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Afghanistan Policy Page A one-page brief from the Afghanistan Congressional Communications Hub on a major issue concerning U.S. policy and engagement in Afghanistan.

29 April 2010

The Natural Environment Take Aways

Key Issues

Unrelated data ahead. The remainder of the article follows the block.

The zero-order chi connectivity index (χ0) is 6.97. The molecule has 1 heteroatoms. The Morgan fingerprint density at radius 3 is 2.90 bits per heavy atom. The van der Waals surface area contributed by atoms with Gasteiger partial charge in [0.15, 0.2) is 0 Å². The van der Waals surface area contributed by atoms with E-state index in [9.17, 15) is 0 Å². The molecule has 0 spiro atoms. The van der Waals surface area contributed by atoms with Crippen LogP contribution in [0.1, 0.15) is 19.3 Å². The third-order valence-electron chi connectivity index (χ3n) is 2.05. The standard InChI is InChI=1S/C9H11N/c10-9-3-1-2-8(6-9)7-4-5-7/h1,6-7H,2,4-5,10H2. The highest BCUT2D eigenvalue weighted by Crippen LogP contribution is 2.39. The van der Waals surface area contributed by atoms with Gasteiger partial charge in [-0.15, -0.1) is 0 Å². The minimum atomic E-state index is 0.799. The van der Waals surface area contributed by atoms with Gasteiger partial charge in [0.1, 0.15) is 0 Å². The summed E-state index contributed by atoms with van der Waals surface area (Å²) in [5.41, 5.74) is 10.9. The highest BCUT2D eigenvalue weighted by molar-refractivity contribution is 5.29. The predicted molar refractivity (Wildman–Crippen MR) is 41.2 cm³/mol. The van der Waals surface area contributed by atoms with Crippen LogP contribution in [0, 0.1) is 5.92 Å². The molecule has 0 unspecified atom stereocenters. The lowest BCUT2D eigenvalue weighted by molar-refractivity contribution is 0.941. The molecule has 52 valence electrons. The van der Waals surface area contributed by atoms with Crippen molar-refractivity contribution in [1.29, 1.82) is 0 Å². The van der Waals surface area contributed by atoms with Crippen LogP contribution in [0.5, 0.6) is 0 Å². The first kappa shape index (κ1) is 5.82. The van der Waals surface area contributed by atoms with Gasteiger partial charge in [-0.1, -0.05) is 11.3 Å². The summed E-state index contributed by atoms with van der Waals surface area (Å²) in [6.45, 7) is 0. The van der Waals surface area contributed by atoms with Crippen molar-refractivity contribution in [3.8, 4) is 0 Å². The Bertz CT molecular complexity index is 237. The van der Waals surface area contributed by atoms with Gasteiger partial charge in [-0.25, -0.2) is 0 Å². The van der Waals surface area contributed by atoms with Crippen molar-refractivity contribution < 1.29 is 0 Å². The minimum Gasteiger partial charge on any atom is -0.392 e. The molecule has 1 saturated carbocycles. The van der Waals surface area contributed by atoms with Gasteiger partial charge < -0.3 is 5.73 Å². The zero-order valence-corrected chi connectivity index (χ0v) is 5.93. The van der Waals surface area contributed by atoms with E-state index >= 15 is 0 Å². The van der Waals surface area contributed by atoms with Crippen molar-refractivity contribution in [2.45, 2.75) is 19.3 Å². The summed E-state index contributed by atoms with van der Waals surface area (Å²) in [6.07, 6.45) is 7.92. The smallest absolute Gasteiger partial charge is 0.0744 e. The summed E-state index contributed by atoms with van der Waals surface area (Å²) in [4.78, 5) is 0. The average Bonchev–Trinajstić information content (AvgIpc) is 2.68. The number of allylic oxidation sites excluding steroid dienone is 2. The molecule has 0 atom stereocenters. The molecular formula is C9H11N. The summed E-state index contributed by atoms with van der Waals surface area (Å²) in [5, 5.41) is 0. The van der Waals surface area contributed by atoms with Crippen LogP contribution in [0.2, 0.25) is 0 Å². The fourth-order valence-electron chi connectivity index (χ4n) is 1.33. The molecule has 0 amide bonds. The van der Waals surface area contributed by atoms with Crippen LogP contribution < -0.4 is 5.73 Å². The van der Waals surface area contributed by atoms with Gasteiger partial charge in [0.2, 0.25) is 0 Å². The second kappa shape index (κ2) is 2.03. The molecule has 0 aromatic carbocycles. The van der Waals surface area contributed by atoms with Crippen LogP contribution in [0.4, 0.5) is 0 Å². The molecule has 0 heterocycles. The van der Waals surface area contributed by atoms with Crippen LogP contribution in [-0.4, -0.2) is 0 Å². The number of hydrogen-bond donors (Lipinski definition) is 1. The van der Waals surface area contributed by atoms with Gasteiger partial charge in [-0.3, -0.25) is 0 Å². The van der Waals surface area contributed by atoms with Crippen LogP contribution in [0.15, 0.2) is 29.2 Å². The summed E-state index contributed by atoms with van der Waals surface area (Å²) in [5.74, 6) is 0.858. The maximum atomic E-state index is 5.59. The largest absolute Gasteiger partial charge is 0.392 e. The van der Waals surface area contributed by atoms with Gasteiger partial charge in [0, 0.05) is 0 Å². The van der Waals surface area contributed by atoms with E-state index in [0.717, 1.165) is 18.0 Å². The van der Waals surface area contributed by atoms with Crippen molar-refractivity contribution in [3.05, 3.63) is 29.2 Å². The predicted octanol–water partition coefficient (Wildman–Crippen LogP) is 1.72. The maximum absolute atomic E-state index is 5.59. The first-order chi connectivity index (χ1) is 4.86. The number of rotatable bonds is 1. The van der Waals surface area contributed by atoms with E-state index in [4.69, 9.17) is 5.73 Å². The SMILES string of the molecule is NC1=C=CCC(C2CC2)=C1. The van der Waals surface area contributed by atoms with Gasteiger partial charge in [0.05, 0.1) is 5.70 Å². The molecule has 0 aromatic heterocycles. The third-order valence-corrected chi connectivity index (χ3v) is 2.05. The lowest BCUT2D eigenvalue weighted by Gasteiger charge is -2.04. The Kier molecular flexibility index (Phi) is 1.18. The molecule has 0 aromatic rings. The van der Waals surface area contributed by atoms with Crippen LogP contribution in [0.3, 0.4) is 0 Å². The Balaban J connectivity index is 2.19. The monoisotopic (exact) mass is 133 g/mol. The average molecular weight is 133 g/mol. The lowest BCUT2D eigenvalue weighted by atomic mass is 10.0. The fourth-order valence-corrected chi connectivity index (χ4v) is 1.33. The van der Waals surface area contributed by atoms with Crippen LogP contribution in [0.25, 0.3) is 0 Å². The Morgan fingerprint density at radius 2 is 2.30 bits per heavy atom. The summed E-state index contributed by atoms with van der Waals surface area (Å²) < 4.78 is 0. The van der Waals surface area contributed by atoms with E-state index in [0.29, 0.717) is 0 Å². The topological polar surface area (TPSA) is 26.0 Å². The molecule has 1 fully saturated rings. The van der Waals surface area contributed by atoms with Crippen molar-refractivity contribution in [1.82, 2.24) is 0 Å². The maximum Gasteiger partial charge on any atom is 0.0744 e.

Afghanistan is deeply vulnerable to Water More than 80% of Afghanistan’s water resources originate in the Hindu Kush environmental shocks caused by natural Mountains. In the past 50 years, drought and rising air temperatures have shrunk disasters such as droughts and earthquakes. the larger glaciers in the Hindu Kush and also Pamir mountain range by 30%, Most critically, the health of the predominantly while some smaller ones have vanished altogether. agricultural economy is dependent on a balanced Throughout the past decade Afghanistan has been plagued by a series of and clean natural environment. drought years that have lowered water tables and dried up rivers and wetlands. Afghanistan is a country of great natural Virtually the entire supply of water for irrigation and drinking is carried by rivers resources and endogenous fertility. Sound fed by rainfall and snowmelt. Intermittent supply is leaving Afghans in a environmental management is paramount to perpetual state of water insecurity. ensure that resources are exploited in the most Rangelands and Forests productive and sustainable manner. The rangelands of Afghanistan occupy about 45% of Afghanistan’s territory, of Improving security in Afghanistan is which an estimated 70-85% is under permanent pasture. It provides habitat and dependent in part on is reducing population forage for nearly 35 million livestock as well as wild animals that contribute to the instability by restoring and maintaining Afghan economy through meat, carpets, wool and plant extracts. Afghanistan’s natural environment in both urban Significant changes in vegetation cover and productivity have forced farmers into and rural areas. greater competition for the most productive areas of grazing, and pushed them Key Facts from traditional to higher ranges where ecosystems are more vulnerable. Socioeconomic Dependency Overgrazing has turned once highly-productive grasslands into shrublands and Up to 80% of Afghans are dependent on natural increased desertification. resources for directly income and sustenance. Pressure on the land, combined with poor and mismanaged water supply, has Only 12% of land in Afghanistan is arable and 4led to increased soil degradation and erosion, weakened ecosystems have 5% irrigated. multiplied, and forest regeneration has been slowed or prevented altogether. The majority of the country’s deforestation has occurred as a result of conflict Natural Disasters and fuel use. Deforestation has increased the risk of natural disasters such as Since 1998, more than 6.7 million Afghans have flooding, landslides and avalanches. been affected by the impacts of disasters such as earthquakes and flooding. Urbanization The explosive growth of urban populations is straining already broken Water and Drought infrastructures. Solid waste disposal facilities are weak or non-existent; vehicle Approximately 75% of Afghanistan is vulnerable traffic and industrial development increase pollution of both water and air. to desertification. Kabul has not had a comprehensive plan to assimilate its millions of new More than 2.5 million people in Afghanistan are residents, and increasingly is a growing sprawl of open sewers, over-populated, affected by drought or water shortages. garbage-strewn streets and traffic jams. Urbanization There are no proper landfills in many cities, and none of the dumpsites are It is estimated that current groundwater designed to prevent groundwater contamination or toxic air pollution from resources feeding the Kabul water supply can burning waste. Many dumpsites are located upstream of the cities. only cope with increasing demand until 2012. Water resources are polluted by industrial poisons and hazardous chemicals due Kabul, built for a population of half a million, is to poor storage and disposal. now home for more than 5 million people. Kabul’s roads can support 75,000 vehicles, but is Key Actors and Initiatives The Afghan National Development Strategy (ANDS) recognizes that failure to crowded with estimates of 900,000. address environmental challenges will negatively affect long-term growth. Deforestation Afghanistan’s government institutions directly engaged in the issue are the It is estimated that more than half of National Environment Protection Agency (NEPA), Ministry of Agriculture, Afghanistan’s most prolific forests such as Irrigation and Livestock (MAIL) and Ministry of Rural Rehabilitation and conifer, juniper and pistachio have been lost in Development (MRRD). the last 30 years. The UNDP’s Energy and Environment (E&E) portfolio focuses on the institutional Kabul residents with no electricity rely on and capacity development of these government agencies, and works at the local firewood for their heating and cooking, and level with community-based energy and environmental projects. consume over 200 truckloads of wood each day. The United Nations Environment Programme (UNEP) is leading efforts to If deforestation continues at its present rate, all increase indigenous technical and management capacity through the NEPA, and forest will have disappeared within three developed Afghanistan’s first Environment Law passed in 2007. decades. The Afghanistan Congressional Communications Hub serves Members and staff by providing relevant and accessible information on Afghanistan. It is non-partisan. Contact ACCH@NewStrategicSecurityInitiative.org if you would like a specific issue paper or to be placed directly on the distribution list. © Afghanistan Congressional Communications Hub 2010.


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